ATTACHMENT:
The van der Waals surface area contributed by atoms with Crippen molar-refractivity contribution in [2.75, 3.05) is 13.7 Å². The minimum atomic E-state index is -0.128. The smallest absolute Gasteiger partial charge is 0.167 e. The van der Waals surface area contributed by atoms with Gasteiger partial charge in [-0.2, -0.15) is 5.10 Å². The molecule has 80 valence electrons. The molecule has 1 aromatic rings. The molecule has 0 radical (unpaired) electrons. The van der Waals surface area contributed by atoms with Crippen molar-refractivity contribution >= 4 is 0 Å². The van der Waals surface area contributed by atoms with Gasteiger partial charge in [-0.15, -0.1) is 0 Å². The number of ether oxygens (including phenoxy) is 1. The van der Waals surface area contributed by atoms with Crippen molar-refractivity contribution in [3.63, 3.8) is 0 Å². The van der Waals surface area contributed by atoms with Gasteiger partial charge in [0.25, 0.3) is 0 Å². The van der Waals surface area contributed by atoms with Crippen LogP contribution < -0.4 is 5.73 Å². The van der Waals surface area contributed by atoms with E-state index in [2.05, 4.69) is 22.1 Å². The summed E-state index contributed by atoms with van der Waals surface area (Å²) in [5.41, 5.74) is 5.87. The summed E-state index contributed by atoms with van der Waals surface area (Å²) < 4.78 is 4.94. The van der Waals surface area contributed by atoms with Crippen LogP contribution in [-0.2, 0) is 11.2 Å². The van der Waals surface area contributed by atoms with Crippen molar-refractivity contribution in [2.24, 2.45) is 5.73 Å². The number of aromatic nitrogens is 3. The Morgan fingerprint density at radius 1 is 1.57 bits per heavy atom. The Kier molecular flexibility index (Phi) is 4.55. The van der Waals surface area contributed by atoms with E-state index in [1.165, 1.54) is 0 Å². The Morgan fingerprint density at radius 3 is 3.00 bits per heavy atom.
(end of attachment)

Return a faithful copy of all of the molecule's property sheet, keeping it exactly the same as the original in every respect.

The van der Waals surface area contributed by atoms with Crippen molar-refractivity contribution in [2.75, 3.05) is 13.7 Å². The minimum atomic E-state index is -0.128. The smallest absolute Gasteiger partial charge is 0.167 e. The van der Waals surface area contributed by atoms with Gasteiger partial charge in [-0.2, -0.15) is 5.10 Å². The molecule has 80 valence electrons. The molecule has 1 aromatic rings. The molecule has 0 radical (unpaired) electrons. The van der Waals surface area contributed by atoms with Crippen molar-refractivity contribution >= 4 is 0 Å². The van der Waals surface area contributed by atoms with Gasteiger partial charge in [-0.15, -0.1) is 0 Å². The number of ether oxygens (including phenoxy) is 1. The van der Waals surface area contributed by atoms with Crippen molar-refractivity contribution in [3.63, 3.8) is 0 Å². The van der Waals surface area contributed by atoms with Gasteiger partial charge in [0.25, 0.3) is 0 Å². The van der Waals surface area contributed by atoms with Crippen LogP contribution < -0.4 is 5.73 Å². The van der Waals surface area contributed by atoms with E-state index in [2.05, 4.69) is 22.1 Å². The summed E-state index contributed by atoms with van der Waals surface area (Å²) in [5.41, 5.74) is 5.87. The summed E-state index contributed by atoms with van der Waals surface area (Å²) < 4.78 is 4.94. The van der Waals surface area contributed by atoms with Crippen LogP contribution in [-0.2, 0) is 11.2 Å². The van der Waals surface area contributed by atoms with Crippen molar-refractivity contribution in [2.24, 2.45) is 5.73 Å². The number of aromatic nitrogens is 3. The Morgan fingerprint density at radius 1 is 1.57 bits per heavy atom. The Kier molecular flexibility index (Phi) is 4.55. The van der Waals surface area contributed by atoms with E-state index in [1.165, 1.54) is 0 Å². The Morgan fingerprint density at radius 3 is 3.00 bits per heavy atom.